The conception of the “melting pot” by these authors seems to be specially American. It is tolerant in one sense, less so in another. It is tolerant in that it doesn’t judge anyone by who their ancestors were, by their racial or ethnic background. All that can be forgiven and forgotten. But it also must be forgotten: one is not supposed to cling to it, to insist on remaining Russian or Irish or German or whatever. One is offered a new identity, and one is supposed to accept it, not nurse one’s old identity. Americans approve of all sorts of nostalgia for this or that “old country,” but without taking it too seriously. A “balkanized” America where (as in Yugoslavia) people cling to age-old communal differences and regard neighbors with the other identity as the enemy would strike any American patriot with horror, though we’re not too afraid of it because Americanism is such a potent force that it can easily overcome rival identities. America is a post-ethnic nation.

While America has long since closed its borders to most aspiring immigrants– alas!– the ideal of the “melting pot” still has influence. I think I can speak for most Americans in saying that they would find it both unfair and strange to judge a person, or exclude him, based on his ancestry, or even his country of birth, as distinct from his legal immigration status. Is it possible to become American? Of course! But is it possible to become British, or German, or French, or Swedish? My impression is that that’s much harder. It would involve a bit of reconceptualization of those national identities to make them as open to newcomers as the American identity has been from the beginning. Being American has nothing to do with one’s remote ancestors, but being British, French, or German does have something to do with one’s remote ancestors. I suspect this is one reason Europe seems to find it harder to absorb immigrants than America does. Another reason is that a larger share of immigrants to Europe are Muslim, while Europeans are largely irreligious. They are almost at opposite poles. In America, mainly Christian immigrants from Latin America don’t differ much religiously from the mainly Christian native population. A third reason is the welfare state.

Now for the abstract question: Is the “melting pot” necessary for open borders? Does a country that will host large immigrant populations need to have a culture that they can understand, absorb, and participate in, and that stands ready to accept them as members? And do immigrants need to be willing to accept the culture and identity of their host country, and allow it largely to displace their former loyalties, frame of reference, contacts?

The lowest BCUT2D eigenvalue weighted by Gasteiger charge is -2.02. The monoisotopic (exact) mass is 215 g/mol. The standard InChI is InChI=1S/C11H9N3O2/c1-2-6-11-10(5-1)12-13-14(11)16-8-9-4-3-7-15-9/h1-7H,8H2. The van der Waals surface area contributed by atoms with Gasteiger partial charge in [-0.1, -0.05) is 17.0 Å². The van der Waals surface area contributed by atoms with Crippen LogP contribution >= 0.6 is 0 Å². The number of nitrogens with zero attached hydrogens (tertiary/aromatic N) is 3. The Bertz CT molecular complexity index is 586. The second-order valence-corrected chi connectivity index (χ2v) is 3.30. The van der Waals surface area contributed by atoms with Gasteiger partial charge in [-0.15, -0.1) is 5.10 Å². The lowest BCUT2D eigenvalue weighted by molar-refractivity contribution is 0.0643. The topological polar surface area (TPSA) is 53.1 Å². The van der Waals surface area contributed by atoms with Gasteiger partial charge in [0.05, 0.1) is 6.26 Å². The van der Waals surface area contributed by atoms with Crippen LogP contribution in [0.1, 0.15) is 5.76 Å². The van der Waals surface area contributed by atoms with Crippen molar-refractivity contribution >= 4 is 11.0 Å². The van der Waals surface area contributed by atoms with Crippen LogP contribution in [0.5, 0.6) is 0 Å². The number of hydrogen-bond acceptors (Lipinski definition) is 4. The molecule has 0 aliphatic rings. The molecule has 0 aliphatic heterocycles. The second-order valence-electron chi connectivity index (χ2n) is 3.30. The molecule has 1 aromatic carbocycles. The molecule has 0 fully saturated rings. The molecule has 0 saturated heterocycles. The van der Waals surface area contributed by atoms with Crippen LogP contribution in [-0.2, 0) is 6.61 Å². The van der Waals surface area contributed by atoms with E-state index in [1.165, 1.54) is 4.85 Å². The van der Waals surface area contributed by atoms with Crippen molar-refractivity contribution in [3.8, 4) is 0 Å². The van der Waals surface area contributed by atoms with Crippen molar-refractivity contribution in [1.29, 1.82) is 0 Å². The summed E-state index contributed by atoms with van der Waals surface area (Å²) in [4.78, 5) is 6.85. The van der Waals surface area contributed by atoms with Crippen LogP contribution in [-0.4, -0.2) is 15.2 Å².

Well, I think the answer is “no.” It’s quite possible for people to co-exist peacefully without melting together into one culture. Certain moral objections might be made to such a situation, but they would have far less force than the moral objections that reason makes to the partitioning of humanity into geographically segregated nations with opportunities that differ vastly from one nation to the next and are much diminished by this segregation even for those who draw relatively favorable cards from the deck of life. Such intermingling of peoples has its moral benefits, too: a more interesting world, with more opportunities to learn, and to profit from our differences through specialization and trade. Still, the questions of what makes good neighbors and what good neighbors are good for– the charm of the familiar, the sense of being at home— are important ones that need to be thought through. Cosmopolitanism is glorious, but it doesn’t have a monopoly of virtue.

The irony is that the neighborliness/familiarity/conformism which America and other rich countries tried to purchase at the terrible price of closed borders now seems to be unraveling on its own. We are “coming apart,” as Charles Murray observes; the “big sort” is underway. Back in the 1960s, the Baby Boomers found conformism stultifying and rebelled against it, and now people are pursuing their individuality further and further from any common cultural center. It’s just the opposite of the old “melting pot.” The new norm is to embrace diversity.

Nathan Smith

Nathan Smith is an assistant professor of economics at Fresno Pacific University. He did his Ph.D. in economics from George Mason University and has also worked for the World Bank. Smith proposed Don’t Restrict Immigration, Tax It, one of the more comprehensive keyhole solution proposals to address concerns surrounding open borders.

See also:

Page about Nathan Smith on Open Borders
All blog posts by Nathan Smith